The Children’s Service Council made a much larger investment. Before the clear backpack rule was announced, the council had budgeted $124,000 for 8,000 supply-filled canvas backpacks for an annual back-to-school event for homeless and low-income children.
The switch to clear backpacks added $65,592 to the budget. The clear bags cost more, Council President Cindy Arenberg Seltzer said, and she decided to order 4,000 unfilled bags to give to students who came to school with a backpack that wasn’t allowed.
Seltzer said she had some concerns the district would reverse the rule, but Board member Allen Zeman and Interim Superintendent Earlean Smiley insisted at a May 18 Children’s Service Council board meeting that the decision was firm.
Clear backpacks “are something we believe in as a board,” Zeman told the council.
.@browardschools must really want you to buy clear bags. Despite improperly mandating these in secret mtgs, despite diminishing Board support, despite @nathalie_lynch forcing delays, district website sill says it’s a-go except unless you read barely visible “pending” language. pic.twitter.com/Z86IHwSjC6
— Scott Travis (@smtravis) May 31, 2023
“We’re full speed ahead,” Smiley added. “The debate is going to happen no matter what. We would ask the public to understand where we sit and understand the past. We could never sit and allow what happened Feb. 14, 2018, to ever happen again.”
She was referring to the Parkland shooting that killed 17 people, including the daughter of Alhadeff and the husband of board member Debbi Hixon.
“You can’t wait,” Smiley told the council. “You constantly have to build those protections while you are trying to increase the safety to get to the actual benchmarks. We benchmark safety in Broward County Schools against the airports and against Disney. If we can meet those standards, we can all rest assured learning and safety are alive and well in Broward County.”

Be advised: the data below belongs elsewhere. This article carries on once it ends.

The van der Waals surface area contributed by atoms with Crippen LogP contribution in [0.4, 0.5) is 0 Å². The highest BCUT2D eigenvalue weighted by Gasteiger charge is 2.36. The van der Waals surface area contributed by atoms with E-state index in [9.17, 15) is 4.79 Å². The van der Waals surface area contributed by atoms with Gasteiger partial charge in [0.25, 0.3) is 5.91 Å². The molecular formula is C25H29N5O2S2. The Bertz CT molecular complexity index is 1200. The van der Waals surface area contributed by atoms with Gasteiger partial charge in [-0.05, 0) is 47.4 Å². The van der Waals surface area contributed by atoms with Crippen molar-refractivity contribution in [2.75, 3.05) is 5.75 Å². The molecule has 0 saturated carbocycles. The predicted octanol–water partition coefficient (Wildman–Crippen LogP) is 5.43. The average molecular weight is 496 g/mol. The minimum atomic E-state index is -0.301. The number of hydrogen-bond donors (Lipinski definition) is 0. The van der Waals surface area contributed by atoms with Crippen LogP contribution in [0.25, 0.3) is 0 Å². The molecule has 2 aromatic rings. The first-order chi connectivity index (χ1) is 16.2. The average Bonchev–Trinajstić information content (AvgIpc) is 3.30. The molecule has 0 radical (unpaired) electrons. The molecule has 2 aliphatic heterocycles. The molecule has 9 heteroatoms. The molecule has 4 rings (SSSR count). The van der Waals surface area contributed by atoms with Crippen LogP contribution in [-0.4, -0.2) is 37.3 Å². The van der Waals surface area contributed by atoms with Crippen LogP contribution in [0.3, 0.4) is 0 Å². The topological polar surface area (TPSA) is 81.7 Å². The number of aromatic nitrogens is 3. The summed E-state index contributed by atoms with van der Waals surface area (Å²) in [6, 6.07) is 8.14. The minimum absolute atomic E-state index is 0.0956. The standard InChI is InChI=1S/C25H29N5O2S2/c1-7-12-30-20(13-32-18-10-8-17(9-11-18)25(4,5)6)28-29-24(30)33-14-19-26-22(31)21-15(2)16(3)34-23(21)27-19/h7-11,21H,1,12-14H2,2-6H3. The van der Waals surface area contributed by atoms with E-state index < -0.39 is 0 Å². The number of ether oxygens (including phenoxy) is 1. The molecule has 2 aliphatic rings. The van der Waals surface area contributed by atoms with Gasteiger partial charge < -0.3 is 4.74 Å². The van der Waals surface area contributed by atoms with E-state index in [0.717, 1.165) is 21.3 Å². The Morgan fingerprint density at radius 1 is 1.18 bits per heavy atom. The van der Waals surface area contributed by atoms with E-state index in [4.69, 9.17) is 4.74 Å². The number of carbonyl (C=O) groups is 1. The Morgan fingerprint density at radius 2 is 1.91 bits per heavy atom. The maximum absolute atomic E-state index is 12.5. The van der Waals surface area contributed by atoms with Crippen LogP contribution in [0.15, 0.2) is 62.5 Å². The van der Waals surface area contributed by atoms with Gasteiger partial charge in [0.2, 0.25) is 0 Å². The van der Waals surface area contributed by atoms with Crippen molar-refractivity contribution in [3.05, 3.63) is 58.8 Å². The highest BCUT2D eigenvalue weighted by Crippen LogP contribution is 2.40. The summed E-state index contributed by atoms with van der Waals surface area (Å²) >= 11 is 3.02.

Neither airports nor Disney theme parks require bags to be clear.
Smiley told the Children’s Service Council board members that the district was trying to get enough donations of clear backpacks for all 220,000 students in district-run schools. But district spokeswoman Keyla Concepcion declined to name the organizations the district had spoken to about backpack donations.
“The District has the support of numerous civic and community organizations that support back-to-school efforts at large, which may include backpack giveaways,” she said. “Those organizations may have made adjustments based on the previously proposed initiative. The District does not have a list of names of organizations.”
Seltzer told the Sun Sentinel this week the Children’s Service Council had gotten good news. The vendor had agreed to swap out the 8,000 filled backpacks for canvas ones. The vendor also agreed to cancel the order for the 4,000 extra empty ones. The total cost dropped from $189,857 to $145,465, which was still $21,000 higher than the council planned to pay before the clear backpack rule was announced.
Officials from several agencies said they were reluctant to donate clear bags to kids if they weren’t required for all, out of concern it would make disadvantaged kids stand out.
“Our children will not be marked in any way. They will get the regular backpacks,” Seltzer said at a June 15 council meeting,
Another district partner, the Broward Education Foundation, took a different approach from the start. It had already received a donation of 1,000 canvas backpacks from Office Depot before the rule was announced. The foundation operates a store where teachers can pick up supplies for students free of charge.
Shea Ciriago, president and CEO of the foundation, gambled the board might change its mind so she waited it out. She also contacted School Board members asking them to drop the mandate.
“Thank God the vote went the way it did,” Ciriago said.